By Bobby Tanzilo Senior Editor/Writer Published Aug 15, 2006 at 5:14 AM
Mike Fredrickson is a man about town; a renaissance man, too. He's one of those cats that everyone seems to know, whether its via his singing and writing songs for the now-defunct band The Mosleys, as a bass player touring and recording with Chicago's Robbie Fulks (Fredrickson was also a member of The Spanic Boys), as a talented and respected painter and art teacher at MIAD or via some other means.

Recently, Fredrickson has spent some of his much-in-demand time recording a new solo CD, "Poor Freddy's Almanac," in Chicago with Jay O'Rourke, who has worked as a producer and engineer with Fulks, Warren Zevon, Swans, Material Issue and others.

The result is a 10-song set loaded with examples of Fredrickson's catchy melodies, traditional harmonies that conjure the Everlys and, at times, the Beatles, and well-crafted lyrics. In addition to his bass work, Fredrickson also dishes up some fine electric guitar playing, too.

Between stints on the road with Fulks, we asked Fredrickson about making the record and more.

OMC: Was this the first time you ceded full control to an outside producer? As someone who has always appeared to have a clear vision of what he wants was that a hard thing to do?

MF: This wasn't the first time I worked with an "outside" producer. Kramer produced The Mosleys' "Tested Recipes" in 1996. He's the guy that got Urge Overkill to do that Neil Diamond song which ended up in "Pulp Fiction." As far as giving up control to anyone, it's never really been like I've brought in a bunch of demos and then couldn't recognize them when we're done.

On this record Jay O'Rourke had worked on tour with Robbie last summer so I got to know him then. Jay has worked in Chicago as the house sound man at the Park West and The Vic. He's produced tons of CDs including tracks for Warren Zevon, and currently works in his backyard and at Rax Trax and does sound for "Robbies' Secret Country" from Chicago's Old Town School for satellite radio. He's also (Fulks guitarist) Grant Tye's landlord. If you Google him it probably makes more sense.

Back to the "control" issue; we worked together on creative decisions. I've never ceded control to anyone with my songs. Jay was important because he has EARS. Mixing the record is easier said than done. He knows how.

OMC: Did you take anything away from it -- either technically or philosophically?

MF: I'm pretty sure I want to use Jay again, I'm just not so sure I can afford him. That's technically what I learned. As far as philosophy goes, I think I'd rather leave that subject to second year art students. In all candor I learned to slow down a little and be more patient with this project. In the past I've been used to banging out a CD in a weekend. I still feel more inclined to do it that way, but this time I had to learn to wait. I don't like waiting.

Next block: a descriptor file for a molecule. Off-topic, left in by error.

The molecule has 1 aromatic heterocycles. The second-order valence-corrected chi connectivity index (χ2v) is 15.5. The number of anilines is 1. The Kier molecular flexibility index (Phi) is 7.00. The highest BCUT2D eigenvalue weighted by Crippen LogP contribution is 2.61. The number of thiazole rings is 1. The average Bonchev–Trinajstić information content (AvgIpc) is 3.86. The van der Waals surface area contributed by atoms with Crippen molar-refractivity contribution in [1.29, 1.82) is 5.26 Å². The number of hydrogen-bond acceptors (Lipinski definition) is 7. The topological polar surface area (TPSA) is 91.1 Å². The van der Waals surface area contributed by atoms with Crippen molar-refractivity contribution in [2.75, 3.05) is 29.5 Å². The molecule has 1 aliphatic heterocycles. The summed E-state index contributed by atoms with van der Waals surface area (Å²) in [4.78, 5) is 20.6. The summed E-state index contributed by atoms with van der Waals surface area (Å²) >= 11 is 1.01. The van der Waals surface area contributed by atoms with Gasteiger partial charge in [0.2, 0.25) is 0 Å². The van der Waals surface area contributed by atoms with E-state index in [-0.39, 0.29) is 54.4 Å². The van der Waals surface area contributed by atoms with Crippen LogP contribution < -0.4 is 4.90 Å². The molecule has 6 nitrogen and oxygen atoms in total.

OMC: Can you tell us a bit about the band on the disc?

MF: The band on the disc is Robbie Fulks' tour band plus Scott Ligon, Melissa Zeimer, and the producer, Jay O'Rourke. Gerald Dowd played all the drums. Grant Tye, Jay and I played guitars. Scott played keyboards accept the occasional synth part that I threw in, and Melissa did alot of background vocals. They all reside in Chicago and play in lots of projects down that way.

The difference between Chicago musicians and the ones up here seems to be that down there the scene is more porous. People play with each other more fluidly in Chicago. They're also not afraid to rehearse. Up here the only guys that do that are blues guys, accept they don't rehearse.

OMC: Now that you've become a mainstay of Robbie Fulks' band, was there the temptation to get him to sing on the record so you could promote it as "featuring Robbie Fulks"?

MF: I've been playing with Robbie for four years. He was on a CD that I did two years ago called "Perfect Holiday." As far as your question is concerned, you've answered it yourself. No, I never considered exploiting Robbies' cult status in ways that I don't already do, since he signs most of my paychecks.

OMC: A lot of readers will be angry with me if I don't ask about The Mosleys. Will the band play together or record together again?

MF: The Mosleys were a fun band with more energy than most things on this planet. I wish we could have kept learning and growing together but like most things that you'd like to keep because you love them, you gotta let go. People need to do what they've got to do and more power to them. I have a hard time letting go of the Mosleys. Dave and Royce are like brothers to me and God knows I'd play with them in a heartbeat if the opportunity presented itself. Right now it's not in the cards.